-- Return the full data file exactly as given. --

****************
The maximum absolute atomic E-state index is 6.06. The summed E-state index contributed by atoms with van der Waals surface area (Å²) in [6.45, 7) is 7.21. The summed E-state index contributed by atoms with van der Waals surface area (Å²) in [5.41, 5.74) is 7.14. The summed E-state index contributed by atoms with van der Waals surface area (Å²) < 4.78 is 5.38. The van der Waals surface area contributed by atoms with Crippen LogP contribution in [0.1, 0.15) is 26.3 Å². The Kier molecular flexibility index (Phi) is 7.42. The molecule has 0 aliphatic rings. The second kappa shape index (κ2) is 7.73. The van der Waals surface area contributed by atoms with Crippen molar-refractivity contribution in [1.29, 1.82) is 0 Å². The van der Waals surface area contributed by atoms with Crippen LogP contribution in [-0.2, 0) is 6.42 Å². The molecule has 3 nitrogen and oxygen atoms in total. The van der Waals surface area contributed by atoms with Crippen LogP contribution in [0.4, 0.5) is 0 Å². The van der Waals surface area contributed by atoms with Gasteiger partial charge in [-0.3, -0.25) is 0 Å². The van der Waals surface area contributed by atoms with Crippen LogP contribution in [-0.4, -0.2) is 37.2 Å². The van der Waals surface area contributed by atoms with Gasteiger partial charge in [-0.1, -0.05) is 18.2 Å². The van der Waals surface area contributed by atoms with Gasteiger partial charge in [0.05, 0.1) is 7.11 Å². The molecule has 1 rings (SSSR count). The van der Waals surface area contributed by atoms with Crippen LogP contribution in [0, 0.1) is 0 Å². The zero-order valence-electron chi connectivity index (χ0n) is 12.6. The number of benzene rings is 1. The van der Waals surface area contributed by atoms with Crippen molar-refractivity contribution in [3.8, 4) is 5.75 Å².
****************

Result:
The maximum absolute atomic E-state index is 6.06. The summed E-state index contributed by atoms with van der Waals surface area (Å²) in [6.45, 7) is 7.21. The summed E-state index contributed by atoms with van der Waals surface area (Å²) in [5.41, 5.74) is 7.14. The summed E-state index contributed by atoms with van der Waals surface area (Å²) < 4.78 is 5.38. The van der Waals surface area contributed by atoms with Crippen LogP contribution in [0.1, 0.15) is 26.3 Å². The Kier molecular flexibility index (Phi) is 7.42. The molecule has 0 aliphatic rings. The second kappa shape index (κ2) is 7.73. The van der Waals surface area contributed by atoms with Crippen molar-refractivity contribution in [1.29, 1.82) is 0 Å². The van der Waals surface area contributed by atoms with Crippen LogP contribution in [-0.2, 0) is 6.42 Å². The molecule has 3 nitrogen and oxygen atoms in total. The van der Waals surface area contributed by atoms with Crippen LogP contribution in [0.4, 0.5) is 0 Å². The van der Waals surface area contributed by atoms with Gasteiger partial charge in [-0.3, -0.25) is 0 Å². The van der Waals surface area contributed by atoms with Crippen LogP contribution in [-0.4, -0.2) is 37.2 Å². The van der Waals surface area contributed by atoms with Gasteiger partial charge in [-0.1, -0.05) is 18.2 Å². The van der Waals surface area contributed by atoms with Gasteiger partial charge in [0.05, 0.1) is 7.11 Å². The molecule has 1 rings (SSSR count). The van der Waals surface area contributed by atoms with Crippen LogP contribution in [0, 0.1) is 0 Å². The zero-order valence-electron chi connectivity index (χ0n) is 12.6. The number of benzene rings is 1. The van der Waals surface area contributed by atoms with Crippen molar-refractivity contribution in [3.8, 4) is 5.75 Å².